Lies, Damned Lies, and Barack Obama
Why isn't Obama stretching the truth more often?
Since July, John McCain and his campaign have made 11 political claims that are barely true, eight that are categorically false, and three that you'd have to call pants-on-fire lies —a total of 22 clearly deceptive statements (many of them made repeatedly in ads and stump speeches). Barack Obama and Joe Biden, meanwhile, have put out eight bare truths, four untruths, and zero pants-on-fire lies—12 false claims. These stats and categories come from PolitiFact, but the story looks pretty much the same if you count up fabrications documented by FactCheck.org or the Washington Post's Fact Checker, the other truth-squad operations working the race: During the past two and a half months, McCain has lied more often and more outrageously than Obama. (Click
Of course, it isn't possible to prove in any scientific manner that McCain is being more deceptive than Obama. Even if we could pin down every lie that each candidate tells, we'd never be able to reach a consensus about the seriousness of each deception. When the candidates spoke at Rick Warren's megachurch in August, both stretched the truth slightly. Which of their falsehoods is worse—Obama's claim that the abortion rate hasn't declined during the Bush years (it has), or McCain's claim that he'd give a $7,000 per-child tax credit to families when in fact his tax plan calls for a slight increase in the exemption on families' taxable income?
Your answer depends on several factors—whether you care more about abortion or taxes, whether you're inclined to ascribe the candidates' deceptions to error or to political calculation, and, of course, whether you're supporting Obama or McCain. Judging political lies is a bit like trying to evaluate bad American Idol performances; we agree that they all kind of suck, but we can still have endless fights about which ones suck the least.
Some of McCain's recent claims, though, are the William Hungs of political lies: so heroically deceptive that anyone not blinded by partisanship feels the urge to cover his ears. Take McCain's ad claiming that Obama's "one accomplishment" on education policy was to push "legislation to teach 'comprehensive sex education' to kindergartners." It's difficult to find a single true word in the whole spot. The Illinois Senate bill the ad refers to was not Obama's legislation. (He voted for it but didn't write or sponsor it.) It was not an "accomplishment"—the bill didn't pass. Nor did it advocate teaching kids about sex before they learned to read, as McCain claims; it envisioned "age-appropriate" language instructing children on "preventing sexual assault," among other dangers, and it allowed parents to hold their kids out of these classes.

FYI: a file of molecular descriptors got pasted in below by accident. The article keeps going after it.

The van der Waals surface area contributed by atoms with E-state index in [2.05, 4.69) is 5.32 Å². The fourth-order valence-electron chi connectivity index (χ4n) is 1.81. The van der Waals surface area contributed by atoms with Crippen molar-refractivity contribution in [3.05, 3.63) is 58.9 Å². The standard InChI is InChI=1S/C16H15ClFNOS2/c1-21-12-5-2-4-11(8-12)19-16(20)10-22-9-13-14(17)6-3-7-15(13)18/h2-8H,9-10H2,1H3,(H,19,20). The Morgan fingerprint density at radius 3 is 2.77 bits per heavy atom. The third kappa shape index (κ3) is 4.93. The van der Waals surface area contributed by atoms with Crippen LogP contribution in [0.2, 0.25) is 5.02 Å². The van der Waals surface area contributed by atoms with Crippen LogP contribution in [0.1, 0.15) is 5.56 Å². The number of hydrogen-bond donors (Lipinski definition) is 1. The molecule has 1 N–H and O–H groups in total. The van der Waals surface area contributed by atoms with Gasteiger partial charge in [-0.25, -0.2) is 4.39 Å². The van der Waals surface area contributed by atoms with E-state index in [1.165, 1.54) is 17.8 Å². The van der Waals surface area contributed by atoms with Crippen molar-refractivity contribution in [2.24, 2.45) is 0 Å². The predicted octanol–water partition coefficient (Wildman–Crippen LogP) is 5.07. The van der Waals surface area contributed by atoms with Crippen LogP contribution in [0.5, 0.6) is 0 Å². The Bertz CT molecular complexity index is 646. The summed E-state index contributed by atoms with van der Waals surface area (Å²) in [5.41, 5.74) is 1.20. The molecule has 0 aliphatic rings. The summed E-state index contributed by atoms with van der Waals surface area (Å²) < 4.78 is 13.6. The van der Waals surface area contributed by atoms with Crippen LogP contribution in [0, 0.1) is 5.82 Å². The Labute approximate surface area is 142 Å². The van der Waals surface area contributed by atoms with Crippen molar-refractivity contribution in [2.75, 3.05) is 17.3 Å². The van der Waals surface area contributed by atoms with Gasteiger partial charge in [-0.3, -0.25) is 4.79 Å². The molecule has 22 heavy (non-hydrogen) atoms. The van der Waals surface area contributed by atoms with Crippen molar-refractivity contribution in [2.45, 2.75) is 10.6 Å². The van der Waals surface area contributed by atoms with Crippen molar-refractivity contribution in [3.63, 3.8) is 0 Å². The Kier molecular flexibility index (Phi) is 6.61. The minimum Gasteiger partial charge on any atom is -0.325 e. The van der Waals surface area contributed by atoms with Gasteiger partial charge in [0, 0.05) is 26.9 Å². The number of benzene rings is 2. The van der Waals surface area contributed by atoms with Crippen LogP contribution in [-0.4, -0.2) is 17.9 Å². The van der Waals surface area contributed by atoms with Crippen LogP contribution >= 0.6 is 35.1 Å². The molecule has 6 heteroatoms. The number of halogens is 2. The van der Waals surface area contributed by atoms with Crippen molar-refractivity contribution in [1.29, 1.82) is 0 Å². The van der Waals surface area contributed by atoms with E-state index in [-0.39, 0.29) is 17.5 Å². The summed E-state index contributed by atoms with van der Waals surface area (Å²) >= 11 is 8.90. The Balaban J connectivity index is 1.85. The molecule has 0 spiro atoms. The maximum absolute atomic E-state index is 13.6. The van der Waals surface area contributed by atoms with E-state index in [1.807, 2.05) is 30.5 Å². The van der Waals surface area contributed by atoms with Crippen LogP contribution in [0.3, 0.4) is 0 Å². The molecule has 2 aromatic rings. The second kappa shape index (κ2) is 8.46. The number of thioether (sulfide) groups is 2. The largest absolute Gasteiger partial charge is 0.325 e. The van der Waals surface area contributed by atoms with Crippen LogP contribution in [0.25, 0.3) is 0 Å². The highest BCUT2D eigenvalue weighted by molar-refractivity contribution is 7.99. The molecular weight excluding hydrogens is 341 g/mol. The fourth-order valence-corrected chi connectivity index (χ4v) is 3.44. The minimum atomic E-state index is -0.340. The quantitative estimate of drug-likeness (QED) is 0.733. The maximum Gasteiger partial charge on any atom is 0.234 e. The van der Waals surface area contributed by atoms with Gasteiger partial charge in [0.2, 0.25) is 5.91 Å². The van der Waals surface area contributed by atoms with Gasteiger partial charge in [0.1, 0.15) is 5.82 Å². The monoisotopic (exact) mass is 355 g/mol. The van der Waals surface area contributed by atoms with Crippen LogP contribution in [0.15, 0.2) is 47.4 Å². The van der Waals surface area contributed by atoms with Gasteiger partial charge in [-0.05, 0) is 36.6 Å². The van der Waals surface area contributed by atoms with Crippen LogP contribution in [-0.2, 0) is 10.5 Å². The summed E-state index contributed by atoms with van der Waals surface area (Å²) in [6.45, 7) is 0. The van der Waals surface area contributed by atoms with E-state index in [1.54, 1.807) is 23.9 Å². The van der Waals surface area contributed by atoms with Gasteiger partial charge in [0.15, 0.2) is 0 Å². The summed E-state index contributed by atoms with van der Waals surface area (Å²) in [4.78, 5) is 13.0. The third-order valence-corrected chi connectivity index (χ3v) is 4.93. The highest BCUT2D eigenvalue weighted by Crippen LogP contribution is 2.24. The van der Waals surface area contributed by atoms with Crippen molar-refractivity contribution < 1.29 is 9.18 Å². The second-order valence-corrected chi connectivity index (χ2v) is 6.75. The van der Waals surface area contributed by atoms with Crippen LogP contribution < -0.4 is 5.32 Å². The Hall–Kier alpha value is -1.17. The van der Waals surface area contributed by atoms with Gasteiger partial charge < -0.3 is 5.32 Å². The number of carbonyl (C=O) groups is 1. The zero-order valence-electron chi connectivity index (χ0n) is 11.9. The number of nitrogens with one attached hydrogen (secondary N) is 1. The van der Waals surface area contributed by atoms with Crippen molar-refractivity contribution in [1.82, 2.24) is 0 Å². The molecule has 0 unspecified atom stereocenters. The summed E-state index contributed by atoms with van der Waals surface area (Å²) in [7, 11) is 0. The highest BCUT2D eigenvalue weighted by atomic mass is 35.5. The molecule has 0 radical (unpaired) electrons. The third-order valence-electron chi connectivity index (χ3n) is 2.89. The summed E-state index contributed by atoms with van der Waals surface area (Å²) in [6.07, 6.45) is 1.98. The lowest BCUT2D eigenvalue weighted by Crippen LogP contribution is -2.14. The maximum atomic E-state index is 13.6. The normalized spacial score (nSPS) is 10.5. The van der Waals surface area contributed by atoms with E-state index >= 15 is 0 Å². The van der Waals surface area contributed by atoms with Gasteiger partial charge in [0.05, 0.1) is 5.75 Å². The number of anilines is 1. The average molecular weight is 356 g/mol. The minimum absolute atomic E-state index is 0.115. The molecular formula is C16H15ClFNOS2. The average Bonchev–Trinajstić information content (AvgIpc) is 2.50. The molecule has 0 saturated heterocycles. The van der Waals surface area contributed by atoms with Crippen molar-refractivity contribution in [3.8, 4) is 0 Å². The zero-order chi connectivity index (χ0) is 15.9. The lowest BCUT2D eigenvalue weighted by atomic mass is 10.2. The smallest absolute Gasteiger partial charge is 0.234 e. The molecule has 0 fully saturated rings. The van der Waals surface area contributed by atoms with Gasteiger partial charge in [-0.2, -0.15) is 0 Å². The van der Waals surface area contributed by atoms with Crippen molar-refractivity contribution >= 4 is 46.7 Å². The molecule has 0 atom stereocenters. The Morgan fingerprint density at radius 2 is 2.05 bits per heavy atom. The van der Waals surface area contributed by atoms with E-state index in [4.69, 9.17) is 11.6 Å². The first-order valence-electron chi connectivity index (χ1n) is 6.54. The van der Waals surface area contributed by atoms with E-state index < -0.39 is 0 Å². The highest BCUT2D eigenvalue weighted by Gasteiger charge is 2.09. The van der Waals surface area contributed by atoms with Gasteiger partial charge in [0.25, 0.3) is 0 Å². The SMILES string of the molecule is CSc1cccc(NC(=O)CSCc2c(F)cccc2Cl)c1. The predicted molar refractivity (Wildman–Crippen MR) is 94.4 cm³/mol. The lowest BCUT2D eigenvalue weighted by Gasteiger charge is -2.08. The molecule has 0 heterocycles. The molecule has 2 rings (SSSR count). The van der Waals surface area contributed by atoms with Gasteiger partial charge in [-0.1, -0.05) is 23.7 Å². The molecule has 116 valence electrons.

Obama, too, has run deceptive ads. He stretched the truth in blaming McCain for job losses in Ohio stemming from a DHL air cargo deal. He selectively edited a McCain quote to suggest that the senator favors trucking nuclear waste through Nevada but not through his home state of Arizona—a trick that renders the spot barely true. And Obama claimed that McCain doesn't support loan guarantees for the auto industry, which used to be true but no longer is. But Obama's ads employ the routine deceptions of politics—they exaggerate the opponent's positions, they play fast and loose with dates, they draw convenient inferences from strings of unrelated events. Yet they also contain a few actual facts. That's not high praise, but it reaches a higher standard than McCain's accusation that Obama called Sarah Palin a pig. Or McCain's insinuation that FactCheck.org found Obama making "false" attacks on Palin—a complete distortion of FactCheck's finding that anonymous e-mailers were attacking Palin.
The McCain camp's other sin is one of repetition: They keep saying things that have been proved untrue. In TV ads and nearly every stump speech, Palin has repeated the line that she stopped the federal government's plan to build the "bridge to nowhere," a claim that fact-check sites and nearly every major news organization have shot down. McCain keeps running ads—in English and Spanish—stating that Obama would raise taxes on the middle class when Obama's plan would actually lower taxes for most people.
On several occasions, meanwhile, Obama has adjusted his message when called out by fact-checkers. In February, Obama said that McCain believed the Iraq war would last 100 years; when fact-checking sites pointed out that McCain was referring to the peacetime presence in Iraq, Obama ditched the claim. Last month PolitiFact wrote that Biden was wrong to say McCain voted with Bush 95 percent of the time. Shortly thereafter, the Obama camp began using a more accurate measure, 90 percent.
Farhad Manjoo is Slate's technology columnist and the author of True Enough: Learning To Live in a Post-Fact Society. You can email him at email@example.com and follow him on Twitter.
Illustration by Rob Donnelly.